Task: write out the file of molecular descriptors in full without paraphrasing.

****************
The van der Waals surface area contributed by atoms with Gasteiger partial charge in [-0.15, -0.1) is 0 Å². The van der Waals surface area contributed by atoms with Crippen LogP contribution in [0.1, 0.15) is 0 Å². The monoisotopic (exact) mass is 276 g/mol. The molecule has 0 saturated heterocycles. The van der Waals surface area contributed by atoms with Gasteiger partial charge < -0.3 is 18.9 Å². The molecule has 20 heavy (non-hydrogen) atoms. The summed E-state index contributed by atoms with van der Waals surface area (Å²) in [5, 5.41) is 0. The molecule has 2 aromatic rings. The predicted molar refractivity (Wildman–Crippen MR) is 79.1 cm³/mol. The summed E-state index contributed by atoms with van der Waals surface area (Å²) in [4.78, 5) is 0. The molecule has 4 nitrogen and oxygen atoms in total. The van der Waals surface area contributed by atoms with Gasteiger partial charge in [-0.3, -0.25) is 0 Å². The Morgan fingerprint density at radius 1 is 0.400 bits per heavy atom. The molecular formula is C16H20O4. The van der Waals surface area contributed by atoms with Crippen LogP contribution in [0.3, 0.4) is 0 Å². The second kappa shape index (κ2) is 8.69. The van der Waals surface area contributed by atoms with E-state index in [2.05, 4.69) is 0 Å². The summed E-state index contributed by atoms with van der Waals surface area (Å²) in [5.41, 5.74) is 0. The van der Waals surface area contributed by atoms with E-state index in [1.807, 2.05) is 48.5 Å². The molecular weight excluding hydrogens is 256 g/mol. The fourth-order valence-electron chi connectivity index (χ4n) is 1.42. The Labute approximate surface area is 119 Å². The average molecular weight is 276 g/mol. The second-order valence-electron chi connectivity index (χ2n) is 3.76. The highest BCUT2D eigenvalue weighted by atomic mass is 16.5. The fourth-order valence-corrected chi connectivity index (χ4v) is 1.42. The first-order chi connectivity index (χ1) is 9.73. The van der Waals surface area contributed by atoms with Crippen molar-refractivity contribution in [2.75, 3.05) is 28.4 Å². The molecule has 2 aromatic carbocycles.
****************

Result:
The van der Waals surface area contributed by atoms with Gasteiger partial charge in [-0.15, -0.1) is 0 Å². The van der Waals surface area contributed by atoms with Crippen LogP contribution in [0.1, 0.15) is 0 Å². The monoisotopic (exact) mass is 276 g/mol. The molecule has 0 saturated heterocycles. The van der Waals surface area contributed by atoms with Gasteiger partial charge < -0.3 is 18.9 Å². The molecule has 20 heavy (non-hydrogen) atoms. The summed E-state index contributed by atoms with van der Waals surface area (Å²) in [5, 5.41) is 0. The molecule has 2 aromatic rings. The predicted molar refractivity (Wildman–Crippen MR) is 79.1 cm³/mol. The summed E-state index contributed by atoms with van der Waals surface area (Å²) in [4.78, 5) is 0. The molecule has 4 nitrogen and oxygen atoms in total. The van der Waals surface area contributed by atoms with Gasteiger partial charge in [-0.3, -0.25) is 0 Å². The Morgan fingerprint density at radius 1 is 0.400 bits per heavy atom. The molecular formula is C16H20O4. The van der Waals surface area contributed by atoms with Crippen LogP contribution in [0.3, 0.4) is 0 Å². The second kappa shape index (κ2) is 8.69. The van der Waals surface area contributed by atoms with E-state index in [2.05, 4.69) is 0 Å². The summed E-state index contributed by atoms with van der Waals surface area (Å²) in [5.41, 5.74) is 0. The van der Waals surface area contributed by atoms with E-state index in [1.807, 2.05) is 48.5 Å². The molecular weight excluding hydrogens is 256 g/mol. The fourth-order valence-electron chi connectivity index (χ4n) is 1.42. The Labute approximate surface area is 119 Å². The average molecular weight is 276 g/mol. The second-order valence-electron chi connectivity index (χ2n) is 3.76. The highest BCUT2D eigenvalue weighted by atomic mass is 16.5. The fourth-order valence-corrected chi connectivity index (χ4v) is 1.42. The first-order chi connectivity index (χ1) is 9.73. The van der Waals surface area contributed by atoms with Crippen molar-refractivity contribution in [2.75, 3.05) is 28.4 Å². The molecule has 2 aromatic carbocycles.